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Michael Lewis

February 14, 2014
A special Valentine to the most beautiful game

By Michael Lewis Editor

With Friday being Valentine's Day, my thoughts obviously turn to love.

We have many loves in our lives, whether it be our significant other, family, pets, friends and even sports.

Let's face it. I love soccer. I love the beautiful game. It will be forever in my blood.

I've tried to figure out why this game entrances me so. I believe I have part of the answer; the other part I'm still searching for.

It's about passion, enjoying a wonderful move, a marvelous goal. It's learning about history from the most unlikely of sources -- sports. It's meeting and interviewing some of the most influential people of our times. It's learning about this world up close and personal. Yeah, it is also about money.

Now, I'm not going to deceive you. One reason I love the sport is because it brings in an income (I am a fulltime soccer writer in the United States, which has to be an oxymoron). But my passion for the sport goes beyond just cold dollars and cents.

There is something about the sport that is as majestic as a ballet. It can be a crisp, beautiful cross-field pass from a visionary midfielder to a fast forward, or a striker living up to his or her position name by striking for a goal literally out of nowhere, or someone boldly attempting a well-timed and well-executed bicycle kick.

It doesn't matter if that bicycle kick isn't turned into a goal. I will applaud the beauty of the attempt.

Perhaps I am under a spell because of the fact that I never, in my meager attempts to play the game, ever got close to attempting what they play at the highest levels of amateur soccer in the U.S., let alone Major League Soccer or the English Premiership. And what's more, I never will.

Perhaps I am living vicariously through the Cristiano Ronaldos, Lionel Messis and Thierry Henrys of the world, who can do magic with the ball.

I must admit part of that passion is fueled from the fact I have gotten the opportunity to meet people from all walks of life, from construction workers to doctors to attorneys (yeah, I noticed there are a few involved with American soccer). I am fortunate to have met and interviewed the likes of Pele, Sepp Blatter, Ibraim Silva -- who invited me to his apartment when he played for the Rochester Lancers to partake in some homemade Portuguese cuisine -- and a 12-year-old kid who organized a youth soccer tournament to raise money for cancer.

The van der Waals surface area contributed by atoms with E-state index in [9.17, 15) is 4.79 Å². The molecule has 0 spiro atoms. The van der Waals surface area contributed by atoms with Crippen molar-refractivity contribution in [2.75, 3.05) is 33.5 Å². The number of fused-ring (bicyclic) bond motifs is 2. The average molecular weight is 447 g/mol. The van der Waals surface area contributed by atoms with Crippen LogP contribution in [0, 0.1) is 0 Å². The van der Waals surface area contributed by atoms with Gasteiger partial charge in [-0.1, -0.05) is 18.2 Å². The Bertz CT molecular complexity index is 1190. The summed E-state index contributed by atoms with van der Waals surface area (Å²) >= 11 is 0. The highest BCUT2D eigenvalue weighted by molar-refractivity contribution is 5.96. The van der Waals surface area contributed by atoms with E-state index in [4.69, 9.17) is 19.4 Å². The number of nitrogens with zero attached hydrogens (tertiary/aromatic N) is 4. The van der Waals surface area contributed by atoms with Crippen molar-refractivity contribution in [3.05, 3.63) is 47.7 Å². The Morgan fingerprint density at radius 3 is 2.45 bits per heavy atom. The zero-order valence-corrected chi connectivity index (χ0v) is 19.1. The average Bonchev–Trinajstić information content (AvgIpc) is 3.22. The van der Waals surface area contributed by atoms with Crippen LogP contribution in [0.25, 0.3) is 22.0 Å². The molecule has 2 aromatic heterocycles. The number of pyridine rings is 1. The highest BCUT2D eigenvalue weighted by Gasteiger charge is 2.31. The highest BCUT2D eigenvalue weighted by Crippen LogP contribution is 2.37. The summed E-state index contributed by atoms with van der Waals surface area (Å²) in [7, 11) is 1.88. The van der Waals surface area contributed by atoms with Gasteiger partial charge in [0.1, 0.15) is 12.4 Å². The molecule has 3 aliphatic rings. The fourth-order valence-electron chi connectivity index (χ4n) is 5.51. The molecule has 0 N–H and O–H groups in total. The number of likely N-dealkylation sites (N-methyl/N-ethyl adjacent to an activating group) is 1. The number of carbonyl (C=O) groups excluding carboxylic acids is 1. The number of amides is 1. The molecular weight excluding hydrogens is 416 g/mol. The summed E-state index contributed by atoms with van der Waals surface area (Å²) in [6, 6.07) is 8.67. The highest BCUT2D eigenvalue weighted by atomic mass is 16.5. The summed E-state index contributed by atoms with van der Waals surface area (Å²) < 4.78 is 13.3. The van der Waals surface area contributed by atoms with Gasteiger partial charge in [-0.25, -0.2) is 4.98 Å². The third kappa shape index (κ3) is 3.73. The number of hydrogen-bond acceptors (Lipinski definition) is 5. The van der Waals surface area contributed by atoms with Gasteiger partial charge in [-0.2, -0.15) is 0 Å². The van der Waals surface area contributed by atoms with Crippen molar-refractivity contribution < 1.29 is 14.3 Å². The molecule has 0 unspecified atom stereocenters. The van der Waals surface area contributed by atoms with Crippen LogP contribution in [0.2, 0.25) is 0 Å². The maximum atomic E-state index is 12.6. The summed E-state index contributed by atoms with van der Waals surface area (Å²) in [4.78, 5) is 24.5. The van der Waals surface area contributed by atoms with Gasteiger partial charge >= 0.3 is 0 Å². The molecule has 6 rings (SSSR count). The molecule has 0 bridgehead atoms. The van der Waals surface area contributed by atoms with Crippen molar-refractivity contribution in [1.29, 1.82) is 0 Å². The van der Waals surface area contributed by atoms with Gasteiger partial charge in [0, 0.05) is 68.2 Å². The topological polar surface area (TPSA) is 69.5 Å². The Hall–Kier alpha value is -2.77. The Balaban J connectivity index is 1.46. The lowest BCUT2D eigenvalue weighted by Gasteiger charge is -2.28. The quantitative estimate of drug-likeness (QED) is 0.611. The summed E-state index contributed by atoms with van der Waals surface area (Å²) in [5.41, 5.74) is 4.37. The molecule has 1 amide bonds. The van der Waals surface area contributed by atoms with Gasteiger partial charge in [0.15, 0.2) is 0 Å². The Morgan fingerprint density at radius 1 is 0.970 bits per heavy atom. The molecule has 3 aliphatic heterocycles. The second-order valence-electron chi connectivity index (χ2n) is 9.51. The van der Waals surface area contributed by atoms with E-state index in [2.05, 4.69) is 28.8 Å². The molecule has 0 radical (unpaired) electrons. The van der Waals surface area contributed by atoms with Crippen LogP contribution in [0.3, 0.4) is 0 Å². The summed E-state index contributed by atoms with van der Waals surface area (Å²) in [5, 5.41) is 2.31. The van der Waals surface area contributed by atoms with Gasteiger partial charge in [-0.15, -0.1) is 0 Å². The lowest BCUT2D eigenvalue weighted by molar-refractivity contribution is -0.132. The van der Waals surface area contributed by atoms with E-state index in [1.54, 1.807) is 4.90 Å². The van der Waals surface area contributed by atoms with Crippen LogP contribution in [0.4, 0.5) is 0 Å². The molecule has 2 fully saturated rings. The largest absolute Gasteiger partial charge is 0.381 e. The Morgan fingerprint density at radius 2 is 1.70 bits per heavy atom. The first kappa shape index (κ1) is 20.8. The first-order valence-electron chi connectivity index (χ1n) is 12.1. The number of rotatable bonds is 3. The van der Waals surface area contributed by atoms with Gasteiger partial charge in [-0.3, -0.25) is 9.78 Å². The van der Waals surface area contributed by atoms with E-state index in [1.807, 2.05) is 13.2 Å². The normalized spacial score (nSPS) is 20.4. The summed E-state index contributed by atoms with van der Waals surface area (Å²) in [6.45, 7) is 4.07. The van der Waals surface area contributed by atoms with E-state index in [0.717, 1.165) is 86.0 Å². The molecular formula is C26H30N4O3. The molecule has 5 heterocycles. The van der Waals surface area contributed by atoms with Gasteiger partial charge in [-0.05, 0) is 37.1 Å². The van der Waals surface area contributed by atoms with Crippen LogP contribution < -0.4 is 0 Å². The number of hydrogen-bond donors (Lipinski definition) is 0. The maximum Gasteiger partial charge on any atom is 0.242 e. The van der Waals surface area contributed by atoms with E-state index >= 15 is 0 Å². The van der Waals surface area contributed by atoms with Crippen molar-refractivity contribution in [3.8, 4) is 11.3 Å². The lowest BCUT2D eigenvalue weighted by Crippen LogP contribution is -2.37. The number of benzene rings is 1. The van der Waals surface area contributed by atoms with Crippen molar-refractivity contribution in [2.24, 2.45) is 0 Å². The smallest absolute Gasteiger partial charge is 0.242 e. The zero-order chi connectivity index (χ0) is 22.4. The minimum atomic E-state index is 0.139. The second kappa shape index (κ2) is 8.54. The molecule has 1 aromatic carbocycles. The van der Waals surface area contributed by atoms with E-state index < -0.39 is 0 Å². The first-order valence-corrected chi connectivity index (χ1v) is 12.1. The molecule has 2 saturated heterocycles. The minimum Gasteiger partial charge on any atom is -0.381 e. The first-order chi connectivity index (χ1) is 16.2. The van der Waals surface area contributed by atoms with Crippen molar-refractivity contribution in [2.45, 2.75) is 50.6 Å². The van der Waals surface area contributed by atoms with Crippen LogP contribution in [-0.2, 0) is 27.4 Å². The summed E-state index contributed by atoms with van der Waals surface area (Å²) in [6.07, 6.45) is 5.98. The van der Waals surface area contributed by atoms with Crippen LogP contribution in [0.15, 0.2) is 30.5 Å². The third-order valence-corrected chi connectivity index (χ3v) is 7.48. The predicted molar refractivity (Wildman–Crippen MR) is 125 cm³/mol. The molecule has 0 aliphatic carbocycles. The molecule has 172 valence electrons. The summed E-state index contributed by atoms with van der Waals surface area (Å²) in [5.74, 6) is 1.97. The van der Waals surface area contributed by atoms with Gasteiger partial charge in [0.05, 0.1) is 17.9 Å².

I am in love with soccer because it has given me an education about the world and history I wouldn't necessarily get if I covered pro football or baseball.

I learned about the Croatia-Serbia crisis a good decade before it dominated the front pages (thanks to the Toronto Metros-Croatia and the Serbian-dominated Lancers). I learned about how Russian Jews got out of the Soviet Union in the late 70s and early 80s thanks to Rochester Flash forward Mike Lashchev. I learned personal details about the war in Lebanon in 1979 thanks to Abel Bissar, a forward who traveled to the United States to tryout with a North American Soccer League team.

I learned firsthand from George Weah about the great hardships his people in Liberia had been forced to endure during a war in 1996. I witnessed the mass of humanity that celebrated France's unlikely World Cup triumph in 1998, which was the second largest outpouring of people and emotion on the Champs-Elysees since Liberation Day in 1944. I learned about Nazi labor camps from a U.S. college coach, San Francisco's Steve Negoesco, who wound up stuck in one some 60 years ago.

I also learned about how and why former Cuban international players wanted to defect to the U.S.

That's only the tip of the iceberg, but I think you get the picture.

Soccer also has afforded me an opportunity (again, an education) to see parts of the world I never dreamed of visiting first hand.

Let's see: I have been to Antofagasta, Chile, one of the driest spots on this planet, where water has to be pumped in. I have visited the slums of Guatemala City, where wide-eyed children extended their hands for money (how could you resist?) and Neza, a working class suburban city of millions just outside of Mexico City. I have been to Mexico City, which I saw for the first time only months after that horrendous earthquake in 1985, and to Santo Domingo, Dominican Republic, one of the most distressed economic spots on this planet.

I have visited Montserrat, parts of which devastated by a volcano; Costa Rica, whose beauty is partially defined by volcanoes (hopefully dormant) that ring its capital, San Jose; tiny Luxembourg, whose countryside is breathtaking; China, where there is an incredible dumpling restaurant in Shanghai; Cuba, well, I don't think I have to elaborate, and South Africa, getting the opportunity to see the Cape of Good Hope and Sowetto and to go on safari.

I have to admit that there also is something else about soccer that entrances me. I just can't put my finger on it. It is something elusive, something about the sport that is mysterious, just as a woman can be.

When I figure that out, you'll be the first to know.

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